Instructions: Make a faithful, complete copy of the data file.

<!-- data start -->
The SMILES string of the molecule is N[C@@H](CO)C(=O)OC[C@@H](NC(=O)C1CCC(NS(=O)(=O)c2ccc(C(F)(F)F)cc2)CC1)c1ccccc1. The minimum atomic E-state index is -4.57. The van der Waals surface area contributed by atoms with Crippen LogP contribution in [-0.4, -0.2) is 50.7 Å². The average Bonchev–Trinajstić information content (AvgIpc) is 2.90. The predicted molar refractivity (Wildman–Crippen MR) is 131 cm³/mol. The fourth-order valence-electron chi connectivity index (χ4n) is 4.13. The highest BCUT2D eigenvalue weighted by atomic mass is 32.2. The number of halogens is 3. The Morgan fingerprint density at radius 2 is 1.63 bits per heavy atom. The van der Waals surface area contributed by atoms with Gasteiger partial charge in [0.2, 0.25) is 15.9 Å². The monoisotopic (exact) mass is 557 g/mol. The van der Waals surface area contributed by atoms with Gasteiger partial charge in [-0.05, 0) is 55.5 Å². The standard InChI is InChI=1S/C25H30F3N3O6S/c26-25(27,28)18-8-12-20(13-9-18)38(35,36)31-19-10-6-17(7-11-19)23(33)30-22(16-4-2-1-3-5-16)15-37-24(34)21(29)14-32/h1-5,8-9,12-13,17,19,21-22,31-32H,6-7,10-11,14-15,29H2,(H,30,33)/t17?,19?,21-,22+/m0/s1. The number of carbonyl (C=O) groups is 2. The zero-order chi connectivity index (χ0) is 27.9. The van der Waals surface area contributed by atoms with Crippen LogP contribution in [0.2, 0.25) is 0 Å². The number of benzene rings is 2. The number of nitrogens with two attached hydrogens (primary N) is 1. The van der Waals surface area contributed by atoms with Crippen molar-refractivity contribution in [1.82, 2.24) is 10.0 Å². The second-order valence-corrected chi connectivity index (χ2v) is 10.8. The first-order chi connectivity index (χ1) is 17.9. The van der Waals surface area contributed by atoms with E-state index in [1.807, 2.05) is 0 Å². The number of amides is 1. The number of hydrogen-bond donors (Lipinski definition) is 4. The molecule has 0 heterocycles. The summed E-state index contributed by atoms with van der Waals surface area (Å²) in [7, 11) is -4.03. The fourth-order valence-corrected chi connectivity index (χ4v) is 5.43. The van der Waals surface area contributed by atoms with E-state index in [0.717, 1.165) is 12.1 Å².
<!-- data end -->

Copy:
The SMILES string of the molecule is N[C@@H](CO)C(=O)OC[C@@H](NC(=O)C1CCC(NS(=O)(=O)c2ccc(C(F)(F)F)cc2)CC1)c1ccccc1. The minimum atomic E-state index is -4.57. The van der Waals surface area contributed by atoms with Crippen LogP contribution in [-0.4, -0.2) is 50.7 Å². The average Bonchev–Trinajstić information content (AvgIpc) is 2.90. The predicted molar refractivity (Wildman–Crippen MR) is 131 cm³/mol. The fourth-order valence-electron chi connectivity index (χ4n) is 4.13. The highest BCUT2D eigenvalue weighted by atomic mass is 32.2. The number of halogens is 3. The Morgan fingerprint density at radius 2 is 1.63 bits per heavy atom. The van der Waals surface area contributed by atoms with Gasteiger partial charge in [0.2, 0.25) is 15.9 Å². The monoisotopic (exact) mass is 557 g/mol. The van der Waals surface area contributed by atoms with Gasteiger partial charge in [-0.05, 0) is 55.5 Å². The standard InChI is InChI=1S/C25H30F3N3O6S/c26-25(27,28)18-8-12-20(13-9-18)38(35,36)31-19-10-6-17(7-11-19)23(33)30-22(16-4-2-1-3-5-16)15-37-24(34)21(29)14-32/h1-5,8-9,12-13,17,19,21-22,31-32H,6-7,10-11,14-15,29H2,(H,30,33)/t17?,19?,21-,22+/m0/s1. The number of carbonyl (C=O) groups is 2. The zero-order chi connectivity index (χ0) is 27.9. The van der Waals surface area contributed by atoms with Crippen LogP contribution in [0.2, 0.25) is 0 Å². The number of benzene rings is 2. The number of nitrogens with two attached hydrogens (primary N) is 1. The van der Waals surface area contributed by atoms with Crippen molar-refractivity contribution in [1.82, 2.24) is 10.0 Å². The second-order valence-corrected chi connectivity index (χ2v) is 10.8. The first-order chi connectivity index (χ1) is 17.9. The van der Waals surface area contributed by atoms with E-state index in [1.807, 2.05) is 0 Å². The number of amides is 1. The number of hydrogen-bond donors (Lipinski definition) is 4. The molecule has 0 heterocycles. The summed E-state index contributed by atoms with van der Waals surface area (Å²) in [7, 11) is -4.03. The fourth-order valence-corrected chi connectivity index (χ4v) is 5.43. The van der Waals surface area contributed by atoms with E-state index in [0.717, 1.165) is 12.1 Å².